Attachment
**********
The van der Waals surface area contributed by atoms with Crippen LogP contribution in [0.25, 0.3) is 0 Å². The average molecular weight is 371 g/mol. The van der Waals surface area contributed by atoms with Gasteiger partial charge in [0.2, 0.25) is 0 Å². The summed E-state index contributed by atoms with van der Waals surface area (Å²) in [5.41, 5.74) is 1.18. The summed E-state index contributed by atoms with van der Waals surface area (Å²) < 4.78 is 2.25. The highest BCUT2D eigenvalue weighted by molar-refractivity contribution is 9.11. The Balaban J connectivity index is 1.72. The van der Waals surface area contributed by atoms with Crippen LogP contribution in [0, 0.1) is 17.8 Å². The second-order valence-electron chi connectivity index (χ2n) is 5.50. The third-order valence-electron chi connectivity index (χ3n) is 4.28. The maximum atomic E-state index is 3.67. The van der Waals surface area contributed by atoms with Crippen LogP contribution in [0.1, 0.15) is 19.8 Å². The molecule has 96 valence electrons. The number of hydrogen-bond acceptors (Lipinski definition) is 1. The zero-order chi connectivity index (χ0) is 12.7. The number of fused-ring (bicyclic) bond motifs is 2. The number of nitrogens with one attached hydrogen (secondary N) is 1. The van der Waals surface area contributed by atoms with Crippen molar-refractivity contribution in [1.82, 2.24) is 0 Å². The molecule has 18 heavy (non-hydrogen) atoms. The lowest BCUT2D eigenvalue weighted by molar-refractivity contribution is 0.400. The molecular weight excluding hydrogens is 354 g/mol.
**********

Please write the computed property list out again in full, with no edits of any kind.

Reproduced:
The van der Waals surface area contributed by atoms with Crippen LogP contribution in [0.25, 0.3) is 0 Å². The average molecular weight is 371 g/mol. The van der Waals surface area contributed by atoms with Gasteiger partial charge in [0.2, 0.25) is 0 Å². The summed E-state index contributed by atoms with van der Waals surface area (Å²) in [5.41, 5.74) is 1.18. The summed E-state index contributed by atoms with van der Waals surface area (Å²) < 4.78 is 2.25. The highest BCUT2D eigenvalue weighted by molar-refractivity contribution is 9.11. The Balaban J connectivity index is 1.72. The van der Waals surface area contributed by atoms with Crippen LogP contribution in [0, 0.1) is 17.8 Å². The second-order valence-electron chi connectivity index (χ2n) is 5.50. The third-order valence-electron chi connectivity index (χ3n) is 4.28. The maximum atomic E-state index is 3.67. The van der Waals surface area contributed by atoms with Crippen LogP contribution in [0.1, 0.15) is 19.8 Å². The molecule has 96 valence electrons. The number of hydrogen-bond acceptors (Lipinski definition) is 1. The zero-order chi connectivity index (χ0) is 12.7. The number of fused-ring (bicyclic) bond motifs is 2. The number of nitrogens with one attached hydrogen (secondary N) is 1. The van der Waals surface area contributed by atoms with Crippen molar-refractivity contribution in [1.82, 2.24) is 0 Å². The molecule has 18 heavy (non-hydrogen) atoms. The lowest BCUT2D eigenvalue weighted by molar-refractivity contribution is 0.400. The molecular weight excluding hydrogens is 354 g/mol.